Synopsis: In the aftermath of an unfathomable event, a woman finds herself unable to stay connected to the world she once knew and retreats to the magnificent, but unforgiving, wilds of the Rockies.
Stars: Robin Wright, Demián Bichir, Kim Dickens, Warren Christie, Brad Leland
Director: Robin Wright
Running Length: 89 minutes
TMMM Score: (7/10)
Review: It’s always intriguing to me to see what actors will eventually try their hand at directing. Some stars will go their entire careers without stepping behind the camera, preferring to stay in front of the lens and leave that responsibility to someone else. Others move to it naturally early on, even doing double duty which can lead to great success (like a number of Clint Eastwood films) or middling returns (see any Zach Braff movie for perfect examples) but it’s always the actors that come to the directing chair later in their career that tend to bring a sage sense of purpose to the piece. Now, let me be totally clear about that observation. That doesn’t always equate to a perfect film or even one that is ultimately worth your time, but it should at least warrant your attention because in this business, experience does stand for something.
It’s actually a surprise it’s taken veteran actress Robin Wright so long to helm her first feature film. With almost a dozen episodes of her Netflix show House of Cards under her belt, a proper movie was obviously next in line and Land turns out to be a smart choice as her debut. Instead of juggling too many spinning plates at once, Wright has opted for this small, intimate drama that’s nearly a one-character piece that takes place almost entirely in a single location. That gives her the opportunity to feel her way through the movie and take the time to get it right, leaving the more difficult directorial duties for another film later down the road. The result is a solid, if admittedly slight, showcase for Wright as a director and star.
An unknown trauma has led Edee (Wright, Blade Runner 2049) to monumental decision: she’ll leave her former life, family, and friends behind in favor of the isolation of a ramshackle cabin in the Wyoming Rockies. With no electricity, running water, or means of communication (her phone gets discarded soon after she arrives in the nearest town), Edee is choosing not only to go it alone but to make life as tough on herself as possible. Through wordless vignettes over her first few days, we get the impression Edee is not exactly the outdoors-y type, however this isn’t a story of a woman from the city triumphing over the harsh wilderness but a restrained piece about grief and how everyone deals with theirs differently.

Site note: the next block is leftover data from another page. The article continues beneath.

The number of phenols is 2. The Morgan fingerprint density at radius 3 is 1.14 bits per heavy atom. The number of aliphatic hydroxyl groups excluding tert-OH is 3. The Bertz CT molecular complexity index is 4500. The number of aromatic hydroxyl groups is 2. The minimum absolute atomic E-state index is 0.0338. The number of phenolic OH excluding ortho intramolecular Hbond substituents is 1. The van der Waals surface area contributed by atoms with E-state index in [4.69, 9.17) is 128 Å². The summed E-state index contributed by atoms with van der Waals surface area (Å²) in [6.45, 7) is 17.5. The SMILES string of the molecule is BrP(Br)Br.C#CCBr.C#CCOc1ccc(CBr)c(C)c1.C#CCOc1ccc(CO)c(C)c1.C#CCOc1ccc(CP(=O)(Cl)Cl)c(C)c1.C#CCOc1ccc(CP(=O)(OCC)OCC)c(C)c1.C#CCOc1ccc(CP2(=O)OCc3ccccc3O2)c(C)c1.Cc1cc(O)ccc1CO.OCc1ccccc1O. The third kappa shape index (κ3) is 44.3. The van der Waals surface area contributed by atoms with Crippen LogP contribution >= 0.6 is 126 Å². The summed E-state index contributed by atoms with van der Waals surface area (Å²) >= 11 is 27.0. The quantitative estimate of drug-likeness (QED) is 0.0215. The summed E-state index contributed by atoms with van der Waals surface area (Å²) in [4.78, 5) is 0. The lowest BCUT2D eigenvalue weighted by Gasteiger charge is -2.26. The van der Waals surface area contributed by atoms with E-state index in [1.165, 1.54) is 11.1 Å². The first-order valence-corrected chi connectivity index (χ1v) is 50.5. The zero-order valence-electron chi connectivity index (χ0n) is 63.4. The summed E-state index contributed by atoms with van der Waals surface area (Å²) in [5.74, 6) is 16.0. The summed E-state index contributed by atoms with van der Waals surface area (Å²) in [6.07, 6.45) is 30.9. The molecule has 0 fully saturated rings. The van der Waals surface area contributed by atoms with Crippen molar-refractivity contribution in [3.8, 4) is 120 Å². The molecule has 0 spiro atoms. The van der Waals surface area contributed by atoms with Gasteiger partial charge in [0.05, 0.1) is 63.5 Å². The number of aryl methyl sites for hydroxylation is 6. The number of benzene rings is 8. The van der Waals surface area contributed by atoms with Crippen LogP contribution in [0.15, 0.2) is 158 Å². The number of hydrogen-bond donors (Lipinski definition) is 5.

Facing down her sorrow in a cabin that leaks and learning to live off the land as she goes, winter is right around the corner and the bitter cold nearly breaks her after a series of setbacks curtails what successes she has achieved up until then. Around that time is when screenwriters Jesse Chatham and Erin Dignam introduce Miguel (Demián Bichir, Chaos Walking), first as a saving grace when Edee needs it most but eventually as more than just someone Edee can have outside contact with. Both seem to gain something from the other during their quiet discussions and a shared friendship develops, allowing Edee to see the value in her own humanity again.
With the changing of the seasons comes a changing in the tone of the film and before you know it, Wright has snuck in and changed the piece from a solo study on loneliness to one of kinship and reaching out to others…but only so far. I appreciated that Wright and the screenwriters manage to maintain a sense of truth to their central character throughout because it’s tempting in these types of stories of sorrow to be overly redemptive or apologetic for feelings/emotions. The loss Edee has gone through is enough to set anyone back a step or five and maybe following through with her plan to go it alone is what she needs, not as a defense mechanism but as the salve for her wound to heal.
Wright’s performance is strong as expected and she easily handles the rigors of wearing both hats. Working with cinematographer Bobby Bukowski to capture some incredible scenic vistas, it’s a small production but doesn’t wind up feeling like a small movie. Running a scan 89 minutes (with credits), Wright engineers her picture and her performance like a long-distance sprint and there is some kind of palpable energy coming at the viewer throughout which lets the film fly high, even when Land is at its most grounded.